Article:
Hollywood is often referred to as the land of make-believe. A federal lawsuit working its way through a Los Angeles federal court may decide the extent to which what Hollywood “dreams up” for its motion pictures and television shows is entitled to copyright protection. The case is Paramount Pictures Corp. v. Axanar Productions Inc., et al., in which a motion picture studio is seeking to prevent a Star Trek fan from producing his own works (which the defendant refers to as “mockumentaries”) incorporating characters, uniforms and other story elements from the Star Trek television and motion pictures series. What makes this case noteworthy is that Paramount raises an issue that has never been squarely decided by any court—which is whether Paramount’s copyrights in the Star Trek series extend to the Klingon language that Paramount created for the series.

As even casual viewers of the Star Trek series will recall, many of the adventures involved the crew of the U.S.S. Enterprise battling the Federation’s arch enemy, the Klingon Empire. What viewers may not know is that Paramount was not content merely to use made-up sounds for the language spoken by the Klingons. Instead, Paramount hired a linguistics professor who ultimately developed the underlying grammatical features and vocabulary necessary to create an entire Klingon language. With Paramount’s consent, the linguistics professor published the first Klingon dictionary in 1985. 

Given that the Klingon language was specially created for Paramount as part of the Star Trek series, Paramount would seem to have a strong case that the Klingon language is included within the scope of Paramount’s copyright. However, the Copyright Act has long distinguished between extending copyright protection to an author’s specific use of language to express one’s ideas and extending copyright protection to an entire language, method or system. Indeed, the Copyright Act specifically provides that it does not extend protection to “any idea, procedure, process, system, method of operation, concept, principle, or discovery, regardless of the form in which it is described, explained, illustrated or embodied in such a work.” 17 U.S.C. § 102(b). Further, the Copyright Act’s merger doctrine holds that where an idea can be expressed in only a limited number of ways, the author’s expression of those ideas cannot be copyrighted, as doing so would amount to extending copyright protection to the idea itself. Further, in the seminal case of Baker v. Selden, 101 U.S. 99, 101 (1879), which involved whether a system of bookkeeping was copyrightable, the Supreme Court ruled that while the author’s particular expression of the bookkeeping system was protectable, the system itself was not, and therefore the author could not prevent others from using the system.

In response to Paramount’s complaint, the defendants filed a motion to dismiss in which they sought to strike Paramount’s copyright claim regarding the Klingon language. Counsel for the defendants noted that Paramount was not contending that the defendants infringed any of the actual Klingon dialogue from the Star Trek series. Instead, the defendants argued that Paramount was trying to impose copyright liability on their independently created dialogue solely because they used the Klingon language to communicate their expression. Not surprisingly, counsel for Paramount opposed the defendants’ motion. Paramount argued that the only relevant issue to be considered in the context of a motion to dismiss was whether the complaint sufficiently alleged facts to put the defendants on notice of the elements of the plaintiff’s infringement claim. As to whether the Klingon language was or was not copyrightable, Paramount argued “this issue is not yet before the Court—and certainly is not an issue to be addressed on a motion to dismiss.”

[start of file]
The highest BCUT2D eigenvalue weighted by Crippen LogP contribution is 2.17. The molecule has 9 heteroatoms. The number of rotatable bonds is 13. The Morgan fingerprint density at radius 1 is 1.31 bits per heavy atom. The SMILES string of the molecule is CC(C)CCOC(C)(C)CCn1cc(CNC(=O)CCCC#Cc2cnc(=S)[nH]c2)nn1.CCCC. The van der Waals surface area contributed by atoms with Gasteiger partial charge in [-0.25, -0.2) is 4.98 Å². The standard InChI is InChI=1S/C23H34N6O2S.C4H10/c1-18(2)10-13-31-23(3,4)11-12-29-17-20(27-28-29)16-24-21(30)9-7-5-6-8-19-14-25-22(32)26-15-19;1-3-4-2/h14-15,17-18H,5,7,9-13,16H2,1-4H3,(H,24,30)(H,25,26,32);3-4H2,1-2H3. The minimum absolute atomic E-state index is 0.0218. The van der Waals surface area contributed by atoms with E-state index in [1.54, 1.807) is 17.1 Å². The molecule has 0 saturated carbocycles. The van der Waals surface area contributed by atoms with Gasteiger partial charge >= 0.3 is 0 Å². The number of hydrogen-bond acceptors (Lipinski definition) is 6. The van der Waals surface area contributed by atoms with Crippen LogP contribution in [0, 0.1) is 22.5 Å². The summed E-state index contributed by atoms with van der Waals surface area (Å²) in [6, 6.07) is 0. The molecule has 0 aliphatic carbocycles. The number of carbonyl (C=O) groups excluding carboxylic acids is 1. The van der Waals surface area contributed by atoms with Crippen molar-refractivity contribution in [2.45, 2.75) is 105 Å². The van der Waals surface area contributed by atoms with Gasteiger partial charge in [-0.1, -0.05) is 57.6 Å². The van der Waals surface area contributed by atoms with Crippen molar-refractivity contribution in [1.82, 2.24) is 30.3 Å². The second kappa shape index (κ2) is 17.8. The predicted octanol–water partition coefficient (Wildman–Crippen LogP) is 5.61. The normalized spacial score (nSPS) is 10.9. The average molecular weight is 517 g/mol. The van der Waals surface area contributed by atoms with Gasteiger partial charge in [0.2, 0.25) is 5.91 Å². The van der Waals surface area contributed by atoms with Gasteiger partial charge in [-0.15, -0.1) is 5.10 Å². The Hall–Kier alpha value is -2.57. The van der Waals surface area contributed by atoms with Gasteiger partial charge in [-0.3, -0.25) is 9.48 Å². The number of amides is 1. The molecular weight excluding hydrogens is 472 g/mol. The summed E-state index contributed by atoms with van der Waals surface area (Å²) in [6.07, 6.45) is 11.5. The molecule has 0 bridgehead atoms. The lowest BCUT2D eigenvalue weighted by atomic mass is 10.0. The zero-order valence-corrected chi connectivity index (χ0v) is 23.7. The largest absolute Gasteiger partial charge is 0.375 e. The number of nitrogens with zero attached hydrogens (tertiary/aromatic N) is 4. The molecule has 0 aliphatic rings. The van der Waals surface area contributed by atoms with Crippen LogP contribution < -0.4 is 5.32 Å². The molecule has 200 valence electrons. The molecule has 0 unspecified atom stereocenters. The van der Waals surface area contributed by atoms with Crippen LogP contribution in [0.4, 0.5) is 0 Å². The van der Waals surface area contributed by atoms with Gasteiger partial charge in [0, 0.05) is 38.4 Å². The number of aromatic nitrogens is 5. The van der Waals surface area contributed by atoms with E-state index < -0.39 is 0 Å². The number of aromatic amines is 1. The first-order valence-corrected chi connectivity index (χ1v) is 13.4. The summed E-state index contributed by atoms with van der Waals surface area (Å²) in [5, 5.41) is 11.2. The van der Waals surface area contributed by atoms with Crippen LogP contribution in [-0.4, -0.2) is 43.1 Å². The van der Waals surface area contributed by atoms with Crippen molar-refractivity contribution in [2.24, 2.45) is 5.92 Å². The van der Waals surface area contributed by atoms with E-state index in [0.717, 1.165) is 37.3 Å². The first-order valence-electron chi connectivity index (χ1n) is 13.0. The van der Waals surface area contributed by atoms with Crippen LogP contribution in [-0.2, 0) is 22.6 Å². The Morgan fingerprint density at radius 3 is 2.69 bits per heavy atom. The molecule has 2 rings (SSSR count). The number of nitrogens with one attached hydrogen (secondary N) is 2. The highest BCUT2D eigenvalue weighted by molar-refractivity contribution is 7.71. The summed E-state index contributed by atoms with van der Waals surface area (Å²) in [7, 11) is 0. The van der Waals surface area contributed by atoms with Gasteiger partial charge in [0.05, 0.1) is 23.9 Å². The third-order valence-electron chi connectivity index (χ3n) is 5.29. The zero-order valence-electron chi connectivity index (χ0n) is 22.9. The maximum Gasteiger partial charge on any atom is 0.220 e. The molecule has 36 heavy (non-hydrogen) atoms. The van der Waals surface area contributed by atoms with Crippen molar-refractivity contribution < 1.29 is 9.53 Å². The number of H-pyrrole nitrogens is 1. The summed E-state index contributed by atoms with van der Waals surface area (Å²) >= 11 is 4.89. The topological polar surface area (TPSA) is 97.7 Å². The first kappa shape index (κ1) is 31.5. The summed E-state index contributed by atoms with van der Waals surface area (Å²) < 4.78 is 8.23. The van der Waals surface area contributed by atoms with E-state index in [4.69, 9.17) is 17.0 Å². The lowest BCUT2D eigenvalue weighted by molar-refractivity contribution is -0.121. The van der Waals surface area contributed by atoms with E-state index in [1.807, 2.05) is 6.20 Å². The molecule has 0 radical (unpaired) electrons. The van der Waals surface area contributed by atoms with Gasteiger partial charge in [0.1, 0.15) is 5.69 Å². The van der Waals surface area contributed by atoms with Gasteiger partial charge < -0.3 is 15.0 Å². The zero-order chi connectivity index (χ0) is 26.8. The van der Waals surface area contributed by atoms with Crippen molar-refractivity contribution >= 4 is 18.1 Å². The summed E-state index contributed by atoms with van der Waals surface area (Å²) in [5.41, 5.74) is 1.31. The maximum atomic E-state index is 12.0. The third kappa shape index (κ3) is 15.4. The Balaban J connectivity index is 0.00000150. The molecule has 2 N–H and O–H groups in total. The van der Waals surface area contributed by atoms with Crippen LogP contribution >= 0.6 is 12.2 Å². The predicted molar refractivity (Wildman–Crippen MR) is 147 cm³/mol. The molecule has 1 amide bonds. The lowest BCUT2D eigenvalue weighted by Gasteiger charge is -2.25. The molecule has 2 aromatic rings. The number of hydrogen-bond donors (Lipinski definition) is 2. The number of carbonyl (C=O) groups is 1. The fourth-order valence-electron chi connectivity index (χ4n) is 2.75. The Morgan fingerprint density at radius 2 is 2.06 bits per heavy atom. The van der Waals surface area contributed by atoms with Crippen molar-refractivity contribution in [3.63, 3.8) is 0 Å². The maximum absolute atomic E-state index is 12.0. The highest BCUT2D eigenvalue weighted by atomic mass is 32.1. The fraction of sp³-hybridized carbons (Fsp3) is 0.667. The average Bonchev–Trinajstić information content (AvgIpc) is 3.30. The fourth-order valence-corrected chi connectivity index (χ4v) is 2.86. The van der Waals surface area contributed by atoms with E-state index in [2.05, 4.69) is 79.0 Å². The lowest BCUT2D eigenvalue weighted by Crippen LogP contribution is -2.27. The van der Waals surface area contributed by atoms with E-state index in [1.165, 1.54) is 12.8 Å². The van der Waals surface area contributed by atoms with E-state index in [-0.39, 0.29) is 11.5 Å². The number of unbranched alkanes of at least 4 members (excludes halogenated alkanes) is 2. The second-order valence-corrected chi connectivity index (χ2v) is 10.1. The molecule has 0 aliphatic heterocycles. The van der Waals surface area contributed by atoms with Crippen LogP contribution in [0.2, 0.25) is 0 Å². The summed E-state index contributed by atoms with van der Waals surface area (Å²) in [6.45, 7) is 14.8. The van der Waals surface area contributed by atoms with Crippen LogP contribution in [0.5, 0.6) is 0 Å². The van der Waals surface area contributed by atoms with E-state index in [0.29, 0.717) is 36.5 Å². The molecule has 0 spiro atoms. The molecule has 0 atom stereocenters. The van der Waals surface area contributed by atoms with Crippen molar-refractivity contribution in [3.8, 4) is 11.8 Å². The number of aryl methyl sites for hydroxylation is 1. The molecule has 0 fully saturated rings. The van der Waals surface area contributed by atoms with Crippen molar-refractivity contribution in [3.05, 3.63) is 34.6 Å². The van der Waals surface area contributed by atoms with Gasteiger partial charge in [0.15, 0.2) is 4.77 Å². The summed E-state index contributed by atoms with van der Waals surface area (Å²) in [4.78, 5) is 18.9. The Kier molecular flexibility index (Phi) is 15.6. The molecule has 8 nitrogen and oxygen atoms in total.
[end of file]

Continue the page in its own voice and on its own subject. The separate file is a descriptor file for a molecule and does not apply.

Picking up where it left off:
This week, the district court denied the defendants’ motion to dismiss. Judge Gary Klausner had little difficulty concluding that Paramount had pled its claim for copyright infringement with sufficient particularity to put the defendants on notice of the elements of the defendants’ works that Paramount believed were infringing. As a result, the court wisely decided to leave for another day the issue of whether Paramount’s copyright extended to others’ use of the Klingon language.

Indeed, it is not entirely clear that the court will ever have to decide this issue—at least in the way that the defendant sought to present it to the court. After all, this is not a situation in which the defendants created a nonStar Trek work using the Klingon language—such as creating a Klingon-language version of Shakespeare’s Hamlet or even establishing a Klingon Language Institute to promote the study and use of the Klingon language, which others have done. Instead, the issue here is whether the defendants’ use of the Klingon language in the context of their works, which are avowedly all about the Star Trek series, infringes Paramount’s copyrights.

Whether the defendants will ultimately prosper from their challenge to Paramount’s copyright remains to be seen. However, defendants will presumably live long enough to raise the issue again for the court’s determination. Stay tuned.